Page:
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North Hempstead considers canine count as way to get more pet owners to license their dogs

Nikko, a five year old Pit Bull mix,

Nikko, a five year old Pit Bull mix, gets a dog license at the Town of North Hempstead Animal Shelter on December 30, 2014. Photo Credit: Newsday / Audrey C. Tiernan

Important members of the North Hempstead population are not being counted, so the town is considering a new approach: Bark once if you live here.

Concerned that too few pet owners are licensing their dogs, town officials say they want to more accurately track the canine population. They are considering a dog census, saying keeping count is more than a bureaucratic necessity, but an issue of public safety. A license is given to dogs who are vaccinated for the rabies virus.

"We've licensed over 5,000 dogs in the town," said Town Clerk Wayne Wink. "My suspicion . . . we have many more."

Like the human census, a dog census would involve going door-to-door, said Andrew DeMartin, the town's public safety commissioner.

A town employee would knock and "the animal's there or not there," said DeMartin, who notes, "a verbal response from the dog" is usually the giveaway.

A dog census is one of several proposals the town is considering. Regulating licenses can be a cumbersome task for the town of 226,000 (humans). Nearly 40 percent of U.S. households are dog owners, according to the American Veterinary Medical Association.

New York State previously controlled licensing, but in 2011 it ceded the job -- and the potential for fee revenue -- to local municipalities. The town has collected more than $34,000 this year.

But a census is "a little invasive," acknowledges DeMartin. "We're not looking to hurt anybody; we're looking to get compliance."

Town Supervisor Judi Bosworth said officials will study the issue. Whether a census occurs depends on the availability of technology to better track dogs and accept licensing forms, DeMartin said.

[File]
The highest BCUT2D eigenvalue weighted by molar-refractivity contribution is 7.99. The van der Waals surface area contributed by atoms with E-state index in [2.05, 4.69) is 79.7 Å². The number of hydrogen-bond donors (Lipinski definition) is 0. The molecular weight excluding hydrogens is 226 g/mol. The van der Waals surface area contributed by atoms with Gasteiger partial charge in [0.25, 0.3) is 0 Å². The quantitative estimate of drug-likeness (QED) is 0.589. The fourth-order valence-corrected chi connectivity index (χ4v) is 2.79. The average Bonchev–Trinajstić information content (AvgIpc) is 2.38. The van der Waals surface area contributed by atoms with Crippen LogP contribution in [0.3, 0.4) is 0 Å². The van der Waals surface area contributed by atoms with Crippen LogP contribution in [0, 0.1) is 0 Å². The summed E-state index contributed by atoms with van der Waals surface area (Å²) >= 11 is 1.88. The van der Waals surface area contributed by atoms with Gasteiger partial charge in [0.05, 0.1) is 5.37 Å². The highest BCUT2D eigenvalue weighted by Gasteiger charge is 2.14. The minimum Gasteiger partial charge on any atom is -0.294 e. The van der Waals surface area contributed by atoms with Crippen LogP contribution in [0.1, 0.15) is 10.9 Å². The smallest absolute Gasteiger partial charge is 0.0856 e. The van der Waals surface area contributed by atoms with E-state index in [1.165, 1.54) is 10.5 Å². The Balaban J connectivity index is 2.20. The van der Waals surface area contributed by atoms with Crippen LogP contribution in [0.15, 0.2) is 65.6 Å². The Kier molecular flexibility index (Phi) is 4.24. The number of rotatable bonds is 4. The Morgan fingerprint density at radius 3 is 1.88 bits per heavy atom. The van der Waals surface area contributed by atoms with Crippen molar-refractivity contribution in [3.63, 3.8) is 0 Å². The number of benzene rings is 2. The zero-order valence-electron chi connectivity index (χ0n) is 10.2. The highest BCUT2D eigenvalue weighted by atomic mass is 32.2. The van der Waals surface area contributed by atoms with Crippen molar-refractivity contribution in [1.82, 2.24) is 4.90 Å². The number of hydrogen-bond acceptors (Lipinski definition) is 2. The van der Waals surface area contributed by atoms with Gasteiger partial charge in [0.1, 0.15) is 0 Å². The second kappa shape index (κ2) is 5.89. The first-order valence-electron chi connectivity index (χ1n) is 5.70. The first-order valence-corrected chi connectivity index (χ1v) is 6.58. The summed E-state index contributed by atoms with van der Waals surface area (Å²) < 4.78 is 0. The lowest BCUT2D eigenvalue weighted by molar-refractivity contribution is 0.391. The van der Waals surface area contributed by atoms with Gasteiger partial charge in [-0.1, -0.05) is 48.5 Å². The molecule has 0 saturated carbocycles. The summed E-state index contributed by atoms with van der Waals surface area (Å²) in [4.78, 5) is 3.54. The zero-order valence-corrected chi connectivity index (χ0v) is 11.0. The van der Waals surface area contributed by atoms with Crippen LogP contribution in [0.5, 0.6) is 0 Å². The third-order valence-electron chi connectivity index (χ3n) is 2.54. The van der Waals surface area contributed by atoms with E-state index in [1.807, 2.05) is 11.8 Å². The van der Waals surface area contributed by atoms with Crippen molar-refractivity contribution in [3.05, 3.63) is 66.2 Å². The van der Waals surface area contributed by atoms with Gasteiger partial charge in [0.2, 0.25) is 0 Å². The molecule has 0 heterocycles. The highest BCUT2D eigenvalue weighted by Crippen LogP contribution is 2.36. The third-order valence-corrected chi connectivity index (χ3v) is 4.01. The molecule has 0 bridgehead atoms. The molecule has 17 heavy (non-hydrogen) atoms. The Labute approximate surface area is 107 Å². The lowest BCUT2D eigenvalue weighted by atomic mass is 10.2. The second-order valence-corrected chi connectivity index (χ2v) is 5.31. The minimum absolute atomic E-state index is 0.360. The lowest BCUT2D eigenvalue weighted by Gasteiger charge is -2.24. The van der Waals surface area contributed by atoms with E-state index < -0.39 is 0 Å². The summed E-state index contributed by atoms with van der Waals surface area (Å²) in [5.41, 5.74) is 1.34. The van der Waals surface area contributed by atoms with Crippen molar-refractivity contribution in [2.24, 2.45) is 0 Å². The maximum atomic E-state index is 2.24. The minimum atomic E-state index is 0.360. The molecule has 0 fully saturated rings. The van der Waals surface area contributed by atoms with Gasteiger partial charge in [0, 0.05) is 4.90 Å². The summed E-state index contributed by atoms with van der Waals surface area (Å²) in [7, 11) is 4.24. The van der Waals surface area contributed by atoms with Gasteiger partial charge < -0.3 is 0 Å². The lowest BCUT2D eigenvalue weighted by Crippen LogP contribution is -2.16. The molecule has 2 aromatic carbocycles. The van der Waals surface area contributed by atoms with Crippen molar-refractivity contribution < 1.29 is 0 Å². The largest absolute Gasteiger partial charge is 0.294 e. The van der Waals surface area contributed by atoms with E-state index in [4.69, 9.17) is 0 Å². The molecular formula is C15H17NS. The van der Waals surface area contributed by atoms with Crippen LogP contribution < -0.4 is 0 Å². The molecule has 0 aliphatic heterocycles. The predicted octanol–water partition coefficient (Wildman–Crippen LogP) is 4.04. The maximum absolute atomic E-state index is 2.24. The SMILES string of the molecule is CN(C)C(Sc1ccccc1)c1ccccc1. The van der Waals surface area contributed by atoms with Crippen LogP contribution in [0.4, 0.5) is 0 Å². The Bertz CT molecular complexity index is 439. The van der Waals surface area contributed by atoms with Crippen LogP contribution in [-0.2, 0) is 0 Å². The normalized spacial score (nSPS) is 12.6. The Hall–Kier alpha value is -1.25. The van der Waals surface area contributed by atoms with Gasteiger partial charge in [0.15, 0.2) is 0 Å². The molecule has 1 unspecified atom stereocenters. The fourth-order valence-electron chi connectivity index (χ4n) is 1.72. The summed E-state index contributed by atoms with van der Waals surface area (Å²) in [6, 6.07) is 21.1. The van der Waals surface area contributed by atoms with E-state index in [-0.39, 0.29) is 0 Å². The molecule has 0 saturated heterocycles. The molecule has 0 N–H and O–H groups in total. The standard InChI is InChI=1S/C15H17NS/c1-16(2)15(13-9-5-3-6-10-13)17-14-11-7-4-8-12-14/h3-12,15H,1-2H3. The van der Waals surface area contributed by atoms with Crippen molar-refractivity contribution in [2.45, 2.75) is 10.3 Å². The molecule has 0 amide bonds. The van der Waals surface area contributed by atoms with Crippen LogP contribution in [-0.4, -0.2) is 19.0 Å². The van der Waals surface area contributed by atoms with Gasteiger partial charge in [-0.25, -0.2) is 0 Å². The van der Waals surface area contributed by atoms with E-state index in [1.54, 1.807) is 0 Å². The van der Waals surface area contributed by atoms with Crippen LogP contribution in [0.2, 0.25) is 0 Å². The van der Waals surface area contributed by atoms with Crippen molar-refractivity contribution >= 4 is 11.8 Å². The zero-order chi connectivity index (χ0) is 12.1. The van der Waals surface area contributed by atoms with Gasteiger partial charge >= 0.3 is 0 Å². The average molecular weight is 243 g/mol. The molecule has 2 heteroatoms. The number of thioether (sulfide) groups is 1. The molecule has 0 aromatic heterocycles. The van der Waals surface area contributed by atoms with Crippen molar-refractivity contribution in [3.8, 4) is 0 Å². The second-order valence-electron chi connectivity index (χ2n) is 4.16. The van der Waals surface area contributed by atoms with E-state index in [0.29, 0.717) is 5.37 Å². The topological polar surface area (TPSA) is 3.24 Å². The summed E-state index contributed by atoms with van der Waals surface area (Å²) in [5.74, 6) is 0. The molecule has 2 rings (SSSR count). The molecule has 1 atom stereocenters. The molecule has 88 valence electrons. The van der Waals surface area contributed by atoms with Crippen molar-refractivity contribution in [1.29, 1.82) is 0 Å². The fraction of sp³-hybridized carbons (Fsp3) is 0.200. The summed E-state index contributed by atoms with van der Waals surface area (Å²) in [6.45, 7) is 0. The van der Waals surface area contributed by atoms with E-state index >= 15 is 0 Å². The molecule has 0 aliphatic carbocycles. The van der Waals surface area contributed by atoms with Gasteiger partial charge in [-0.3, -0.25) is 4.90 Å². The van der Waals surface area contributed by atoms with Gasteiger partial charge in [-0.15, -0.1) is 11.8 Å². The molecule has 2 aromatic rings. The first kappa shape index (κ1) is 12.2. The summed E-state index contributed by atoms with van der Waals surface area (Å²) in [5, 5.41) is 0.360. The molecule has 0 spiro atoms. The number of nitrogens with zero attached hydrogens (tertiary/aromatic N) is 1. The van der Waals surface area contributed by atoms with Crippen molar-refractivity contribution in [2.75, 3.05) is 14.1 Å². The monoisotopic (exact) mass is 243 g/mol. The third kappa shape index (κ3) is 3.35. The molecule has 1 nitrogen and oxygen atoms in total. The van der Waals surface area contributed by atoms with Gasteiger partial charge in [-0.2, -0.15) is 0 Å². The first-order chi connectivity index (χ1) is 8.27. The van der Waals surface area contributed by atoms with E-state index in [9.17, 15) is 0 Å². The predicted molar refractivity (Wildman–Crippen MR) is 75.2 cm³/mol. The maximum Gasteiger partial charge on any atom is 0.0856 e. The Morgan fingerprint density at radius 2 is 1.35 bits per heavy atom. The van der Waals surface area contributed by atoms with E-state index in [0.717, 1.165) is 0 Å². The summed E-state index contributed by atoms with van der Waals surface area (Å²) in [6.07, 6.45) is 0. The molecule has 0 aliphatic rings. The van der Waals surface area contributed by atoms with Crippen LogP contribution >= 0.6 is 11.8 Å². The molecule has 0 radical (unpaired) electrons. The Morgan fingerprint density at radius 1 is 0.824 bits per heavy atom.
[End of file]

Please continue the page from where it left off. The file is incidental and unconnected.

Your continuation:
Census or not, town officials say they will increase efforts to educate the public about licenses.

Animal advocates say outreach is critical. "It would be a good idea to start with how many dogs there are and how many might not be licensed," said Sandra DeFeo, executive director of the The Humane Society Of New York.

Dog censuses have over the years been proposed in New York State and in New Jersey. In neighboring Oyster Bay, spokesman Brian Devine said officials are "comfortable with the ratio between number applied for, as compared to what we perceive to be the dog population within the Town of Oyster Bay." But, "we do our best through public outreach and awareness . . . to make sure that all dogs within our township are licensed."

Jenna Givargidze, director of the North Hempstead animal shelter in Port Washington, said a census can help to monitor the control of rabies and ensure that lost dogs are returned. The shelter has cared for more than 300 surrendered or stray dogs this year.

Had every dog been licensed, "I'd have no dogs here," she said.

"It's a lot harder than counting people," Wink said. "Because their dog is a stay-at-home, gets walked in their own yard, a lot of people think it's unnecessary."

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